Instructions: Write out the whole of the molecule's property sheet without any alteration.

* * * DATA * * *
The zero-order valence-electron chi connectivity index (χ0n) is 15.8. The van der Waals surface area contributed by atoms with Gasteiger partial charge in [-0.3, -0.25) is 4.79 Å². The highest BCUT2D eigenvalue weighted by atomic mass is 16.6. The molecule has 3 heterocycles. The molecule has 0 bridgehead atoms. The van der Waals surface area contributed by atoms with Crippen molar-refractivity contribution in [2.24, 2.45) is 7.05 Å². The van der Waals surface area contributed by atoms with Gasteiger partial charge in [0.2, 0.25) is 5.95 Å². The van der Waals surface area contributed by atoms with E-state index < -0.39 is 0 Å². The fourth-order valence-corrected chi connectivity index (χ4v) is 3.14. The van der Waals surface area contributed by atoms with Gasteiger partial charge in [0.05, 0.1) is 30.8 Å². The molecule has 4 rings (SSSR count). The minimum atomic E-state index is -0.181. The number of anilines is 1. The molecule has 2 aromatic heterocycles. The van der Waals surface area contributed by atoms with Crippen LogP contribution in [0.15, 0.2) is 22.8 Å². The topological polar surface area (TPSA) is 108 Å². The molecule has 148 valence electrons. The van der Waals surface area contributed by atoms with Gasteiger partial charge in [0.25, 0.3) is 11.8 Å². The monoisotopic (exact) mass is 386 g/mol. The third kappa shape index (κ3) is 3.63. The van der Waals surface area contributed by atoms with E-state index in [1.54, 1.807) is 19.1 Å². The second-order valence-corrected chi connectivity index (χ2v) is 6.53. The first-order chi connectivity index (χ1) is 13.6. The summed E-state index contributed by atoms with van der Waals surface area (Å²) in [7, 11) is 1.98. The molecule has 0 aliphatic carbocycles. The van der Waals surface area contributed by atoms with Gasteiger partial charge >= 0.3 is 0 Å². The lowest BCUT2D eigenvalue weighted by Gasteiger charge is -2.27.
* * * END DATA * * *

The zero-order valence-electron chi connectivity index (χ0n) is 15.8. The van der Waals surface area contributed by atoms with Gasteiger partial charge in [-0.3, -0.25) is 4.79 Å². The highest BCUT2D eigenvalue weighted by atomic mass is 16.6. The molecule has 3 heterocycles. The molecule has 0 bridgehead atoms. The van der Waals surface area contributed by atoms with Crippen molar-refractivity contribution in [2.24, 2.45) is 7.05 Å². The van der Waals surface area contributed by atoms with Gasteiger partial charge in [0.2, 0.25) is 5.95 Å². The van der Waals surface area contributed by atoms with E-state index < -0.39 is 0 Å². The fourth-order valence-corrected chi connectivity index (χ4v) is 3.14. The van der Waals surface area contributed by atoms with Gasteiger partial charge in [0.05, 0.1) is 30.8 Å². The molecule has 4 rings (SSSR count). The minimum atomic E-state index is -0.181. The number of anilines is 1. The molecule has 2 aromatic heterocycles. The van der Waals surface area contributed by atoms with Crippen LogP contribution in [0.15, 0.2) is 22.8 Å². The topological polar surface area (TPSA) is 108 Å². The molecule has 148 valence electrons. The van der Waals surface area contributed by atoms with Gasteiger partial charge in [0.25, 0.3) is 11.8 Å². The monoisotopic (exact) mass is 386 g/mol. The third kappa shape index (κ3) is 3.63. The van der Waals surface area contributed by atoms with E-state index in [1.54, 1.807) is 19.1 Å². The second-order valence-corrected chi connectivity index (χ2v) is 6.53. The first-order chi connectivity index (χ1) is 13.6. The summed E-state index contributed by atoms with van der Waals surface area (Å²) in [7, 11) is 1.98. The molecule has 0 aliphatic carbocycles. The van der Waals surface area contributed by atoms with Gasteiger partial charge >= 0.3 is 0 Å². The lowest BCUT2D eigenvalue weighted by Gasteiger charge is -2.27.